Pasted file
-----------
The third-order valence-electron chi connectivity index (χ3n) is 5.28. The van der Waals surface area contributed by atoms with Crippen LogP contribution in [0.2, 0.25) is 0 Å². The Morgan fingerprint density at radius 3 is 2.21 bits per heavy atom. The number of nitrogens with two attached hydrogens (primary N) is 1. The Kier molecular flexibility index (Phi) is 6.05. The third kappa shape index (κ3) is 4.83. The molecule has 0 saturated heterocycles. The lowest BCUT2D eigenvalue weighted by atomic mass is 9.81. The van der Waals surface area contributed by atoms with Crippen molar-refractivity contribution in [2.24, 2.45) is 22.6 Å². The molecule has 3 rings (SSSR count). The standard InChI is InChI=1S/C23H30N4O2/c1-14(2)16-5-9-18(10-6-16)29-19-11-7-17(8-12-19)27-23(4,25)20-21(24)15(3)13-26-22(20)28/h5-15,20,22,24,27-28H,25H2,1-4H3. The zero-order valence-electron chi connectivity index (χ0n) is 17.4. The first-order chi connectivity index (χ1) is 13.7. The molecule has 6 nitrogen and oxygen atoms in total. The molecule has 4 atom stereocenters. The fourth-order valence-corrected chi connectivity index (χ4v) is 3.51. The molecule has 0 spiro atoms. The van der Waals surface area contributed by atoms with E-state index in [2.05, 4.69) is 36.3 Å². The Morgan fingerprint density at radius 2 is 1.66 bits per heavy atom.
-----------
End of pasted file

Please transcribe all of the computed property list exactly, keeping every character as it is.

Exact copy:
The third-order valence-electron chi connectivity index (χ3n) is 5.28. The van der Waals surface area contributed by atoms with Crippen LogP contribution in [0.2, 0.25) is 0 Å². The Morgan fingerprint density at radius 3 is 2.21 bits per heavy atom. The number of nitrogens with two attached hydrogens (primary N) is 1. The Kier molecular flexibility index (Phi) is 6.05. The third kappa shape index (κ3) is 4.83. The molecule has 0 saturated heterocycles. The lowest BCUT2D eigenvalue weighted by atomic mass is 9.81. The van der Waals surface area contributed by atoms with Crippen molar-refractivity contribution in [2.24, 2.45) is 22.6 Å². The molecule has 3 rings (SSSR count). The standard InChI is InChI=1S/C23H30N4O2/c1-14(2)16-5-9-18(10-6-16)29-19-11-7-17(8-12-19)27-23(4,25)20-21(24)15(3)13-26-22(20)28/h5-15,20,22,24,27-28H,25H2,1-4H3. The zero-order valence-electron chi connectivity index (χ0n) is 17.4. The first-order chi connectivity index (χ1) is 13.7. The molecule has 6 nitrogen and oxygen atoms in total. The molecule has 4 atom stereocenters. The fourth-order valence-corrected chi connectivity index (χ4v) is 3.51. The molecule has 0 spiro atoms. The van der Waals surface area contributed by atoms with E-state index in [2.05, 4.69) is 36.3 Å². The Morgan fingerprint density at radius 2 is 1.66 bits per heavy atom.